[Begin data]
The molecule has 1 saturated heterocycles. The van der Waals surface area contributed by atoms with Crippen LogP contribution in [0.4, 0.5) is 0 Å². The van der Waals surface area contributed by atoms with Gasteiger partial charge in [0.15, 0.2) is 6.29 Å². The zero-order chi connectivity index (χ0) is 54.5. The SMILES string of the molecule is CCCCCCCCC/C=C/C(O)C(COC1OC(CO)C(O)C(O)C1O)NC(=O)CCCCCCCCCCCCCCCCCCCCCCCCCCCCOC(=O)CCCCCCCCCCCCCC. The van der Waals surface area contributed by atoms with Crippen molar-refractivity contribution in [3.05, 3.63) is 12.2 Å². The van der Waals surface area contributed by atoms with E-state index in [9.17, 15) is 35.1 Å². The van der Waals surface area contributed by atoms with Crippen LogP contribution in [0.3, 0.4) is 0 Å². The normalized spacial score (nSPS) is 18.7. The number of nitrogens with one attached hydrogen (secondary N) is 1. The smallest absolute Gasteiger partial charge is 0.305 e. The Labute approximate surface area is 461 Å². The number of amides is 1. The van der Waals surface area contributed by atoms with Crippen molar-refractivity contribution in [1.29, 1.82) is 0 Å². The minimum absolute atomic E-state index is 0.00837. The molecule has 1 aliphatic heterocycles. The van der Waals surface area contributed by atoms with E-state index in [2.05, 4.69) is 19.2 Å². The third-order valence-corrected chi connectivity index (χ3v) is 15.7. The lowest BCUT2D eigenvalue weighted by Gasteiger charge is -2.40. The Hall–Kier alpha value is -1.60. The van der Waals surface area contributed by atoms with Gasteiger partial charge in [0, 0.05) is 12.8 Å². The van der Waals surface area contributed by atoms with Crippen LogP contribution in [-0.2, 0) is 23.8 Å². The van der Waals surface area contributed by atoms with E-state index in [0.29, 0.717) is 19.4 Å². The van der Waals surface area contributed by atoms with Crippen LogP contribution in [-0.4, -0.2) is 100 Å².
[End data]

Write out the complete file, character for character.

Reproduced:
The molecule has 1 saturated heterocycles. The van der Waals surface area contributed by atoms with Crippen LogP contribution in [0.4, 0.5) is 0 Å². The van der Waals surface area contributed by atoms with Gasteiger partial charge in [0.15, 0.2) is 6.29 Å². The zero-order chi connectivity index (χ0) is 54.5. The SMILES string of the molecule is CCCCCCCCC/C=C/C(O)C(COC1OC(CO)C(O)C(O)C1O)NC(=O)CCCCCCCCCCCCCCCCCCCCCCCCCCCCOC(=O)CCCCCCCCCCCCCC. The van der Waals surface area contributed by atoms with Crippen molar-refractivity contribution in [3.05, 3.63) is 12.2 Å². The van der Waals surface area contributed by atoms with E-state index in [9.17, 15) is 35.1 Å². The van der Waals surface area contributed by atoms with Crippen LogP contribution in [0.3, 0.4) is 0 Å². The normalized spacial score (nSPS) is 18.7. The number of nitrogens with one attached hydrogen (secondary N) is 1. The smallest absolute Gasteiger partial charge is 0.305 e. The Labute approximate surface area is 461 Å². The number of amides is 1. The van der Waals surface area contributed by atoms with Crippen molar-refractivity contribution in [1.29, 1.82) is 0 Å². The minimum absolute atomic E-state index is 0.00837. The molecule has 1 aliphatic heterocycles. The van der Waals surface area contributed by atoms with E-state index in [2.05, 4.69) is 19.2 Å². The third-order valence-corrected chi connectivity index (χ3v) is 15.7. The lowest BCUT2D eigenvalue weighted by Gasteiger charge is -2.40. The Hall–Kier alpha value is -1.60. The van der Waals surface area contributed by atoms with Gasteiger partial charge in [0, 0.05) is 12.8 Å². The van der Waals surface area contributed by atoms with Crippen LogP contribution in [-0.2, 0) is 23.8 Å². The van der Waals surface area contributed by atoms with E-state index in [0.29, 0.717) is 19.4 Å². The van der Waals surface area contributed by atoms with Crippen LogP contribution in [-0.4, -0.2) is 100 Å².